BHP Billiton has confirmed that Rivtow, a subsidiary of Riverside Marine from Queensland, has won a contract to operate 14 tugs inside Port Hedland
Riverside Marine is now at the heart of Australia’s iron ore industry as a result of the decision, ending Teekay’s decade-long role within the commodities port.
Three unions –the Maritime Union of Australia, the Australian Institute of Marine and Power Engineers and the Australian Maritime Officers Unions ran an industrial campaign last year to protect the entitlements of existing tug workers.
Tug workers won improved annual leave in the industrial dispute, but had since been negotiating to surrender conditions after Teekay indicated it was unlikely to retain its contract if improved terms were allowed to stand.
While BHP has denied that Teekay was given the impression that the conditions would have to be surrendered, a statement from BHP showed that “cost-effectiveness” was the reason behind pushing contractors to lower their margins.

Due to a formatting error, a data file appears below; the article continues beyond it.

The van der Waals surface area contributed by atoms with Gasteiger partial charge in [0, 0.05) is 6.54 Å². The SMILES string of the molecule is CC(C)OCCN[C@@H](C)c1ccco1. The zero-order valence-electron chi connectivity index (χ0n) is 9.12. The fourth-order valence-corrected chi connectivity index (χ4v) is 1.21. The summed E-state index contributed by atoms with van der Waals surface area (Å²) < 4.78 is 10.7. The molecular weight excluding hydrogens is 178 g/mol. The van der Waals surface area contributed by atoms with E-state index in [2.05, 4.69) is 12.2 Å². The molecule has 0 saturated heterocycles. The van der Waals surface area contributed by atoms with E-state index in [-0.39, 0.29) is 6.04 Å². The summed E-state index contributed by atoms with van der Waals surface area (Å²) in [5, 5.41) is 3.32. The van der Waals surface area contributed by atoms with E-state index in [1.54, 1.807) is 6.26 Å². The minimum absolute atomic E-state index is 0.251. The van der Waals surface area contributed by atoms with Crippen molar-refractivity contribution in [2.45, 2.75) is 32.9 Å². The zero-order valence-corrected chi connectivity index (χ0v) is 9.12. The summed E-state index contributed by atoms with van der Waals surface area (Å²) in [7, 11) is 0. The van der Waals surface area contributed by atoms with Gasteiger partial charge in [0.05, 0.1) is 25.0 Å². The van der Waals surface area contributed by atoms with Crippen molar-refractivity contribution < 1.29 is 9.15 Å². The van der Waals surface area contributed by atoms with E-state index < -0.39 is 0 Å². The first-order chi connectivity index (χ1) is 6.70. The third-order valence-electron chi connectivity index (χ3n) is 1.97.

“The contract has been awarded following a competitive tender process for BHP Billiton’s largest tugboat fleet based on safety, capability and cost effectiveness criteria,” the miner said in a statement.
BHP holds the exclusive rights to operate tug services within Port Hedland, and had until 2014 subcontracted that right exclusively to Teekay Shipping.
The tender process run by BHP comes as the operator of Port Hedland, Pilbara Ports Authority, continues to mull whether to issue a second licence to rival BHP's exclusive hold on tug services at the port.
*This article originally incorrectly claimed that the appointment of Rivtow was a result of an industrial dispute, however Teekay's contract came to an end after ten years and participated in the tender process.